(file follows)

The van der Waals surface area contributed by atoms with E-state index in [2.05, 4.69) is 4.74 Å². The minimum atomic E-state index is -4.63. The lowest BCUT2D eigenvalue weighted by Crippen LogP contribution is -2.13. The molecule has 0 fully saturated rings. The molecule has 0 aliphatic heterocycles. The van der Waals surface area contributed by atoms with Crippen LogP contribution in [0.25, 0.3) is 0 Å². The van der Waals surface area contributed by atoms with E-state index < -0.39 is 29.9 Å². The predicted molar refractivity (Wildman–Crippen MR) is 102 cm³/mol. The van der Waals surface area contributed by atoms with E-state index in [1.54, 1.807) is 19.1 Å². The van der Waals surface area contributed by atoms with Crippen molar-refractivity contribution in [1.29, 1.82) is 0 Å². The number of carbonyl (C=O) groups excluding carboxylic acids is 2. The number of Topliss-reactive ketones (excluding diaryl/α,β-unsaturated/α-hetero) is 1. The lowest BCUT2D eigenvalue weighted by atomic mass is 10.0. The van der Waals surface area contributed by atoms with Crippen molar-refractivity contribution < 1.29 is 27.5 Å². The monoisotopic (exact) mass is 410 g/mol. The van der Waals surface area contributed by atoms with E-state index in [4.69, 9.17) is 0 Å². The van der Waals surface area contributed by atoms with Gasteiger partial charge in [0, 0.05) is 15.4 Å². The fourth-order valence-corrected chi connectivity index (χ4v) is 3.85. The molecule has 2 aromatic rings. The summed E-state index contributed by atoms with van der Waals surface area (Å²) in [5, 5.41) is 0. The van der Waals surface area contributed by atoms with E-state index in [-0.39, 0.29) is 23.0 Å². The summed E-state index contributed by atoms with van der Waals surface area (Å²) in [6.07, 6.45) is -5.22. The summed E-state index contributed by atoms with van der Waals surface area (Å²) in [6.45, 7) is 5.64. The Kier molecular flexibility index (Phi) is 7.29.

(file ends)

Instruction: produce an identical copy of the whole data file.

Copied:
The van der Waals surface area contributed by atoms with E-state index in [2.05, 4.69) is 4.74 Å². The minimum atomic E-state index is -4.63. The lowest BCUT2D eigenvalue weighted by Crippen LogP contribution is -2.13. The molecule has 0 fully saturated rings. The molecule has 0 aliphatic heterocycles. The van der Waals surface area contributed by atoms with Crippen LogP contribution in [0.25, 0.3) is 0 Å². The van der Waals surface area contributed by atoms with E-state index < -0.39 is 29.9 Å². The predicted molar refractivity (Wildman–Crippen MR) is 102 cm³/mol. The van der Waals surface area contributed by atoms with E-state index in [1.54, 1.807) is 19.1 Å². The van der Waals surface area contributed by atoms with Crippen molar-refractivity contribution in [1.29, 1.82) is 0 Å². The number of carbonyl (C=O) groups excluding carboxylic acids is 2. The number of Topliss-reactive ketones (excluding diaryl/α,β-unsaturated/α-hetero) is 1. The lowest BCUT2D eigenvalue weighted by atomic mass is 10.0. The van der Waals surface area contributed by atoms with Crippen molar-refractivity contribution < 1.29 is 27.5 Å². The monoisotopic (exact) mass is 410 g/mol. The van der Waals surface area contributed by atoms with E-state index in [4.69, 9.17) is 0 Å². The van der Waals surface area contributed by atoms with Gasteiger partial charge in [0, 0.05) is 15.4 Å². The fourth-order valence-corrected chi connectivity index (χ4v) is 3.85. The molecule has 2 aromatic rings. The summed E-state index contributed by atoms with van der Waals surface area (Å²) in [5, 5.41) is 0. The van der Waals surface area contributed by atoms with E-state index in [-0.39, 0.29) is 23.0 Å². The summed E-state index contributed by atoms with van der Waals surface area (Å²) in [6.07, 6.45) is -5.22. The summed E-state index contributed by atoms with van der Waals surface area (Å²) in [6.45, 7) is 5.64. The Kier molecular flexibility index (Phi) is 7.29.